Is job security a thing of the past? Should we begin to question the traditional sense of security that we generally associate with corporate jobs? Could it be that striking out on your own and starting a new business is really a more secure job than working for a big business?
Erik Sherman at Inc.com says yes. He argues that in light of the current state of the economy, the slow growth in job availability, and the potential for being laid off, it makes more sense to be your own boss and start your own business. And perhaps this is true. The control over day-to-day tasks, your hours, the company financials, and other important pieces of the company give you the flexibility to respond to the changing economy in any way you want. But is this an illusion of security or real job security? What other securities might you find as a small business owner or employee?
One reason a startup or small business may be a safer option is because of the relationship that develops among employees relative to those in a larger corporation. As often heard before, a small business owner and his employees can feel more like family than coworkers. Would this make it more difficult to let someone go? Would this help you keep your job even if the company took a downward dive? You could likely count on more loyalty to employees—even to families of employees—in the event that the company fails to do as well as expected.
The very nature of a small business might offer more stability by making an employee highly qualified in a number of fields. At a larger company, an employee might wait years for a promotion and only complete tasks very specific to their job everyday instead of varying their experience by being a jack-of-all-trades. The ability to wear many hats makes an employee indispensible to a small business and could help them move upward quickly. It will give them a competitive edge that helps keep their career path secure.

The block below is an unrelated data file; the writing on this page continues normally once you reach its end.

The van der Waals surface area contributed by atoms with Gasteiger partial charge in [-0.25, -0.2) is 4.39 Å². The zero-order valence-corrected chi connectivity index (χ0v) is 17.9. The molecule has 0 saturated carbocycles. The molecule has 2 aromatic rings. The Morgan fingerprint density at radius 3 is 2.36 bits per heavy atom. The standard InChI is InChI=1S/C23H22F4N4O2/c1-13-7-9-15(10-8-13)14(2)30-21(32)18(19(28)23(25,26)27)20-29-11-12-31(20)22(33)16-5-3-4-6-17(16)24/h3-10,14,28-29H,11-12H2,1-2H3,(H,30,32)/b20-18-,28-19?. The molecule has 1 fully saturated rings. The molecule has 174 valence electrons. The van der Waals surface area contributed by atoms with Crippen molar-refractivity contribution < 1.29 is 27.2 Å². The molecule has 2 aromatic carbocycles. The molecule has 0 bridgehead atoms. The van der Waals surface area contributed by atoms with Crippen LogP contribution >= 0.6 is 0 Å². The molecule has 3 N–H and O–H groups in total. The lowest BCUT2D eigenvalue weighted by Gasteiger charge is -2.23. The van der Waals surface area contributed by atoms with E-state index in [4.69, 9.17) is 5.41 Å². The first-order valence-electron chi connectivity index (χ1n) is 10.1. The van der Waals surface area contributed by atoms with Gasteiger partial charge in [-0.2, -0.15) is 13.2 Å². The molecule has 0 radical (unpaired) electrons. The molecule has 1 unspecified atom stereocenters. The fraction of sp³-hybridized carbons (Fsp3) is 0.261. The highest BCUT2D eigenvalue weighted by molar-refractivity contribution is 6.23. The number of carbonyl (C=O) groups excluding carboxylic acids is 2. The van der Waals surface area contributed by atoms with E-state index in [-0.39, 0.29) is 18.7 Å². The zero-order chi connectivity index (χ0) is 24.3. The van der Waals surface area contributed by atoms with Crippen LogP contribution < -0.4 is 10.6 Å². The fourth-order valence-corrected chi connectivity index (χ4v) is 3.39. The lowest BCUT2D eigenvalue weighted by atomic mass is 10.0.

Other research shows, as Sherman cites, that small businesses are the real job makers in America. In 2009, “if you factored out young companies, the net number of jobs decreased. “ When small businesses succeed, they need a lot of help to keep up with their growth. This can also offer job stability.
Sherman says that with all the moving variables of a job with a large company, he feels his future is more secure if he sets out on his own. Maybe this depends on the stage of life you’re in or the current path of your career, but the thought is an interesting one. While we have traditionally associated startups and small businesses with the small enterprise ma and pa shops or the adventuresome, nothing-to-lose attitude of entrepreneurs, maybe it’s time for that mindset to change. Sure, there’s risk involved in the small business choice—but isn’t there always in business?
Would you consider taking the startup career path? Let us know and comment below!
IMAGE: Courtesy of Flickr by dierken